The Right Tools for the Job

Jul 3rd 2011

How many shoes are in your regular rotation? A lot of beginner runners typically own one pair of running shoes but quickly find one pair isn’t enough. More experienced runners usually have several shoes in their quiver, but sometimes those of us who have been running for a long time don’t have the right tool for the job. Running in a variety of shoes can help avoid overuse injuries because they all stress and strengthen muscles and soft tissue differently. (You don’t run with the exact same gait in a lightweight racing flat as you do in a cushioned high-mileage trainer.)

Even though running shoes aren’t cheap, it makes sense to have a shoe specific to every type of running you do. Generally, most of the best training and racing shoes are in the $85-$105 range; a lot of the shoes — but not all — in the $120-$140 range are trumped up with “technology” and flashy elements that don’t add to the performance value of shoes. (That said, we’ve seen the rise of boutique running shoe brands that only have performance-oriented models priced in the $130-$180 range.) However, if you value running, you should consider your shoes an investment in your health and well-being, and having the right pair of the job can help you avoid injuries. Besides, if you have five to seven pairs of shoes in your quiver, you’re not likely wear out any very often.

Don’t think you need more than a half dozen pairs of running shoes? Here’s a checklist of possibilities with specific uses. If you have two pair of several of these categories, it might mean you have 12-15 pairs of shoes in your regular rotation.

1 — Lightweight, cushioned shoe for long, slow distance runs — hopefully neutral or at most, depending on your running gait, maybe a shoe that adds a little stability through firmer form or a wider outsole surface area; (If you’re running in gait-controlling stability or motion control shoes, quit running and instead work on strength and form.)

2 — Lightweight flats for tempo, fartlek and speed sessions;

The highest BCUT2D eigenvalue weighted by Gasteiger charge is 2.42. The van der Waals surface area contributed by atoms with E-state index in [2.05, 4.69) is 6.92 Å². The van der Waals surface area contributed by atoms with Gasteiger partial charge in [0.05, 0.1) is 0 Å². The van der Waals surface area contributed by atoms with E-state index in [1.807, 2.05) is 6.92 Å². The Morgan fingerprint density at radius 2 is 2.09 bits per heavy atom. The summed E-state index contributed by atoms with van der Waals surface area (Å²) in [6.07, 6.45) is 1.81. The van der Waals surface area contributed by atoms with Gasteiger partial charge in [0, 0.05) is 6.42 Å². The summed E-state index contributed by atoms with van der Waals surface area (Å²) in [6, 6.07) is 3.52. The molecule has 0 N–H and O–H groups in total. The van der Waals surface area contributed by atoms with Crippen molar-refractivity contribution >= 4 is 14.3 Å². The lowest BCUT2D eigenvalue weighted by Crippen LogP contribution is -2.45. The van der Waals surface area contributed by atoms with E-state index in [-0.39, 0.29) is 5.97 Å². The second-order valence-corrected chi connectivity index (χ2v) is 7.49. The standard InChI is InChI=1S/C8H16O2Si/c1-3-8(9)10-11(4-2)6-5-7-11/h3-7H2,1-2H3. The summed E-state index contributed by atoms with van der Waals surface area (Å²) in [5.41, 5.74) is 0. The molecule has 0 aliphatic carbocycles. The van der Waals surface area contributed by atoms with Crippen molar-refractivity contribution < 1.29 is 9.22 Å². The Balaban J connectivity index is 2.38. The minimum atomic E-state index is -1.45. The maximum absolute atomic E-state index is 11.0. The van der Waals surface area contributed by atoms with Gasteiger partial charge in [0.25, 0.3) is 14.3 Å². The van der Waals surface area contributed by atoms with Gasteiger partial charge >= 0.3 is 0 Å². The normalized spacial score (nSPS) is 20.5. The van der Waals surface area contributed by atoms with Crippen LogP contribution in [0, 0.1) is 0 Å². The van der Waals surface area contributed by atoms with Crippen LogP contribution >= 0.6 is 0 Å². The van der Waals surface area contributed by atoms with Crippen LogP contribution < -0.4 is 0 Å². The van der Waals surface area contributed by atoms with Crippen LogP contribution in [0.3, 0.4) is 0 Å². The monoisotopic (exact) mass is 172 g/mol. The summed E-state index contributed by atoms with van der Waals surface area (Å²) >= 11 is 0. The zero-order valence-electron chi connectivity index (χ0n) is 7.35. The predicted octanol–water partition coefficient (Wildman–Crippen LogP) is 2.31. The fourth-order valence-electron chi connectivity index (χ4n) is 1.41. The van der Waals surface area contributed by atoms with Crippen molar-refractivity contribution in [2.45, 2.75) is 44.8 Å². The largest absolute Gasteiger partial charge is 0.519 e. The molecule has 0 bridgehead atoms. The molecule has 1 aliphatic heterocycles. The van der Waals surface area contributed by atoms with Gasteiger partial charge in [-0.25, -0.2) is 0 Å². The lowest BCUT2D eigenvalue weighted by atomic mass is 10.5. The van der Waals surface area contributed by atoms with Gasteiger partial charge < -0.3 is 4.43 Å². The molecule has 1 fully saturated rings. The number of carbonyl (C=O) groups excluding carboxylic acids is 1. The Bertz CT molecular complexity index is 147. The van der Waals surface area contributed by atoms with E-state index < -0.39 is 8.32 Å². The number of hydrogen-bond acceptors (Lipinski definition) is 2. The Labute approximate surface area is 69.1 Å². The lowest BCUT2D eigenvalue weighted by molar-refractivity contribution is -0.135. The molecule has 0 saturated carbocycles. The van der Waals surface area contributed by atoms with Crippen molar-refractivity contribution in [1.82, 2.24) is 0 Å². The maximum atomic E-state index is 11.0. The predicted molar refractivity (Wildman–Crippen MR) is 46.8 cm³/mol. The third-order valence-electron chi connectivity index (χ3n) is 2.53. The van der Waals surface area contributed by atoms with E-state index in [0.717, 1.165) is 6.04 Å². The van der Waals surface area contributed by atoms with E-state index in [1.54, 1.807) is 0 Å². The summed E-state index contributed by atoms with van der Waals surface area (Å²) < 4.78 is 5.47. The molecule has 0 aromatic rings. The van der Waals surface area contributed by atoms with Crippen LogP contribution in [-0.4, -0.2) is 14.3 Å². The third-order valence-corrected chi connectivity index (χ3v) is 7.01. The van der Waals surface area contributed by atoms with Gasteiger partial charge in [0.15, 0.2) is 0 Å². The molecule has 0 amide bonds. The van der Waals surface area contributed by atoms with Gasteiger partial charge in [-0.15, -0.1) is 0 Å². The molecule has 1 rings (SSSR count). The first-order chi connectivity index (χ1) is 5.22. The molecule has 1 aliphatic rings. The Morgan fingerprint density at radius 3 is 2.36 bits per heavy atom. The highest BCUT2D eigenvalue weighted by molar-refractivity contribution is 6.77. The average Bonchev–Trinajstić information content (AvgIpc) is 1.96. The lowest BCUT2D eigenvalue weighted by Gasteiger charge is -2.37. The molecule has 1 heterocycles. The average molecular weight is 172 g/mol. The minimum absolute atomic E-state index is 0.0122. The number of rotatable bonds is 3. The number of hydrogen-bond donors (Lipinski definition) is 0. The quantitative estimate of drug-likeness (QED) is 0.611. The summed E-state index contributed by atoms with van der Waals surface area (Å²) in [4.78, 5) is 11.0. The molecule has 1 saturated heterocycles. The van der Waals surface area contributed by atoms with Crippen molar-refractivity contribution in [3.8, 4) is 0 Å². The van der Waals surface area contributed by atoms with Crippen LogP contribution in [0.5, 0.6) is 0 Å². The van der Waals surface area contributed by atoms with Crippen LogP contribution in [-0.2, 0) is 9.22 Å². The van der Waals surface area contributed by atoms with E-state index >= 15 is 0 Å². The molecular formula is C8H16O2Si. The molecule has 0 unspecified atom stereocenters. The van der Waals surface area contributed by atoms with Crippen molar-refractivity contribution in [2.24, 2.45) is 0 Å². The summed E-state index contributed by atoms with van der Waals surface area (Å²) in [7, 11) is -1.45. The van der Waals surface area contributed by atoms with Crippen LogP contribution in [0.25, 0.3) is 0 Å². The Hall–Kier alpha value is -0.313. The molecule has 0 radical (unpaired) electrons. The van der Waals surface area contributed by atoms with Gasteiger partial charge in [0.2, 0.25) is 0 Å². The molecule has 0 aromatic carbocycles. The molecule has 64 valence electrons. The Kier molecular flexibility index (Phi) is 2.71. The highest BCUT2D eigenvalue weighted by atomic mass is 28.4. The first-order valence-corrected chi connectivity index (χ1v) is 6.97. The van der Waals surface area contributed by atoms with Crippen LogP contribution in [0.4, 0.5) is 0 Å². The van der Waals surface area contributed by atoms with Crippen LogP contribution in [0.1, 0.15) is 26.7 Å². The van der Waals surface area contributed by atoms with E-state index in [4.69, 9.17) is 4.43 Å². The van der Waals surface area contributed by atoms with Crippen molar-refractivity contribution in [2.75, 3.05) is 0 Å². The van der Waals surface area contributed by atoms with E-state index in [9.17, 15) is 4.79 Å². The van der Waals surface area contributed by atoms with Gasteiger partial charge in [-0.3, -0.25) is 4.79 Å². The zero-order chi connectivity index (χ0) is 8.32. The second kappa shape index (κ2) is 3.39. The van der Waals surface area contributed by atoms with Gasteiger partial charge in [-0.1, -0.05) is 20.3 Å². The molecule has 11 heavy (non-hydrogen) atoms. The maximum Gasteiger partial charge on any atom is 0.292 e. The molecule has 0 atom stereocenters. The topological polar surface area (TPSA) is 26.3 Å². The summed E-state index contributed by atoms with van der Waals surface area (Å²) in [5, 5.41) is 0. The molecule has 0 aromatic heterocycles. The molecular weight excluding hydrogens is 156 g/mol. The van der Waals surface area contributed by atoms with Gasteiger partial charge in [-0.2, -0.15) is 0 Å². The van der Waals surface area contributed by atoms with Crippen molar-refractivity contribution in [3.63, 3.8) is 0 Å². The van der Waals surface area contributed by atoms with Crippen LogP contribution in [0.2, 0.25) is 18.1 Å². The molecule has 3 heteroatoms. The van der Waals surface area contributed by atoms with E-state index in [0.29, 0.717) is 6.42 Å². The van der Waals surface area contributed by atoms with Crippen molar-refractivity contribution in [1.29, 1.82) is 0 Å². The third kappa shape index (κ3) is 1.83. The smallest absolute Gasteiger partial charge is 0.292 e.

3 — Lightweight racers for short distances;

4 — Lightweight but slightly more cushioned racers for longer distances;

5 — Lightweight trail shoes for trail training and longer races; (Yes, you can use your road running shoes on smooth trails without any technical features, but even trails that are slightly rugged, wet, muddy or steep will reduce the shelf life or your road shoes.)

6 — Lightweight trail racers for short-distance racing; (Depends on the terrain and the distance, but there are distinct advantages to having a trail racer matched to a specific race.)

7 — Durable, protective and optimally cushioned mountain-oriented trail shoes for jagged, technical trails; (Yes, there is a time and a place for slightly heavier, more built-up shoes.)

8 — Spikes for speed work, track races and cross country races;

9 — Barefoot-style shoes for after-workout drills; (And if you’re very lightweight, nimble on your feet and do a lot of drills and general strength work, then perhaps you can use these for more than just drills.)

10 — And not to be overlooked is a good pair of softly cushioned recovery shoes, slides or mocs that give your feet a break immediately after races and during recovery days.

Of course, barefoot running zealots will say that a runner doesn’t need shoes at all, thus saving what could be $200 to $500 per year. I suppose that works for some, just as running in the same pair of shoes every day works for some, too. To each their own. But I can’t name a single good runner who runs barefoot most of the time or one that owns just one pair of shoes.